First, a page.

Sinclair’s CEO David Smith has defended the so-called outsourcing practice, telling the Wall Street Journal in October that it is “necessary for survival because of the evolutionary nature of the competitive ad-selling marketplace.”
Turner says the FCC’s tolerance of the practice is particularly egregious given that Sinclair is already required to disclose control over its shell companies to a different government agency — the Securities and Exchange Commission (SEC).
“We have one set of rules for the FCC and another for the SEC,” Turner pointed out. While Sinclair includes all of its shell companies in one single filing with the SEC, the FCC regards them all as separate, competitive entities. Ultimately, Turner argues, the FCC isn’t doing its job — allowing consumers unfettered access to a wide range of information.
To combat this, Free Press and a host of other organizations have taken matters into their own hands. They are currently challenging three major “covert consolidations” with the FCC on the grounds that parts of the deals violate ownership regulations.
In June, Gannett — perhaps best known for its ownership of USA Today—announced its plans to purchase the Dallas-based media giant Belo Corporation for $2.2 billion through shell companies. If approved by the agency, the move would double the affiliates Gannett owns and make the company the fourth-largest holder of network affiliates in the country. In July, Georgetown University Law Center’s Institute for Public Representation, representing Free Press and others, filed a petition with the FCC contesting Gannett’s acquisition on the grounds that it violates the agency’s local television ownership rule (in addition to a separate rule on newspaper-broadcast cross-ownership). Time Warner Cable, DirecTV and the American Cable Association have also challenged parts of the deal.
Then there’s Sinclair’s attempt, which the company announced in July, to purchase eight television stations owned by the Arlington, Va.-based Allbritton Communications for $985 million. FreePress and Put People First Pennsylvania filed a petition with the FCC in September, asking that the agency block some of the proposed license transfers.
And finally, another company better known for its role in the newspaper business, Tribune, wants to purchase 19 television stations held by a private equity group — using its shell company to acquire three of those licenses. Free Press is petitioning the FCC to block the transferal of those three licenses.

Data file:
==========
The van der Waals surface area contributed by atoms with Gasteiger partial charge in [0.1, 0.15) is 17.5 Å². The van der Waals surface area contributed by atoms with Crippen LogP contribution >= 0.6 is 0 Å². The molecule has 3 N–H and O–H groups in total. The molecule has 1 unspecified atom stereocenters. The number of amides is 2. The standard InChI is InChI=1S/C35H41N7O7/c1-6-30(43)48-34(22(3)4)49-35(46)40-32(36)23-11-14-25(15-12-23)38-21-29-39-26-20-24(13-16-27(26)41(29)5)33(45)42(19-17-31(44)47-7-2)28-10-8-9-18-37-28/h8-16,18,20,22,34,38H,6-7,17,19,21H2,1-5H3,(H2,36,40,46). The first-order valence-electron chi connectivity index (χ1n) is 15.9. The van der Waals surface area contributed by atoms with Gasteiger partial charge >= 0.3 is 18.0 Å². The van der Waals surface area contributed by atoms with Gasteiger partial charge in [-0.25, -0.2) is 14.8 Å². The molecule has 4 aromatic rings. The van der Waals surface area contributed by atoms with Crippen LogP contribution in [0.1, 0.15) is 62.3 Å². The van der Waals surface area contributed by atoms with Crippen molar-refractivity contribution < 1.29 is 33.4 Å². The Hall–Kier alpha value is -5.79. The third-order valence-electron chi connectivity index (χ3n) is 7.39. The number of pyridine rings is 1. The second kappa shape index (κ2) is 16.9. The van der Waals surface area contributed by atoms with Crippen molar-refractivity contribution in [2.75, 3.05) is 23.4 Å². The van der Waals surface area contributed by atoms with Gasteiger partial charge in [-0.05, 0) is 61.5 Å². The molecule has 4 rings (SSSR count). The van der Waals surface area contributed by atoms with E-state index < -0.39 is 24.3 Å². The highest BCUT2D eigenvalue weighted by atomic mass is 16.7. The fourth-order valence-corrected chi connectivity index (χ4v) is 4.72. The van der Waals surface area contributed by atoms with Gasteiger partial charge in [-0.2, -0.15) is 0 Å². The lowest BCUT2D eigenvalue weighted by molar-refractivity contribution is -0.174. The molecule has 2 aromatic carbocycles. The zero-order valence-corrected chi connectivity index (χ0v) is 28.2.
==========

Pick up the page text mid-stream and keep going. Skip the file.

Matt Wood, policy director at Free Press, told In These Times that he expects the agency to issue decisions on these three cases by the end of the year. Reformers are hoping that the FCC — now under the leadership of Chairman Tom Wheeler, who was confirmed by the Senate last week—will take a new, more aggressive stance on “shared service” agreements.
The FCC considers the shell companies running stations to be independent operators on the grounds that they play a role — albeit a very limited one — in programming decisions. For its part, however, the Justice Department requested last month that Sinclair and Allbritton provide more information about the use of outsourcing agreements in their recent deal.
Again, advocates say, public knowledge is ultimately what’s at stake in these cases. After all, while the Internet and “new media” like Facebook or Twitter have received plenty of attention for their ability to transform the dissemination of information, television remains the dominant source of news for most Americans.
“If two companies merge together there’s gonna be one fewer voice in the marketplace,” Wilson said. “The end result is really a TV market in which news is just a duplicate of what’s aired on another broadcast station. And so we don’t really get more news. We get more of the same news broadcast over and over again.”
This reporting is supported by The Media Consortium.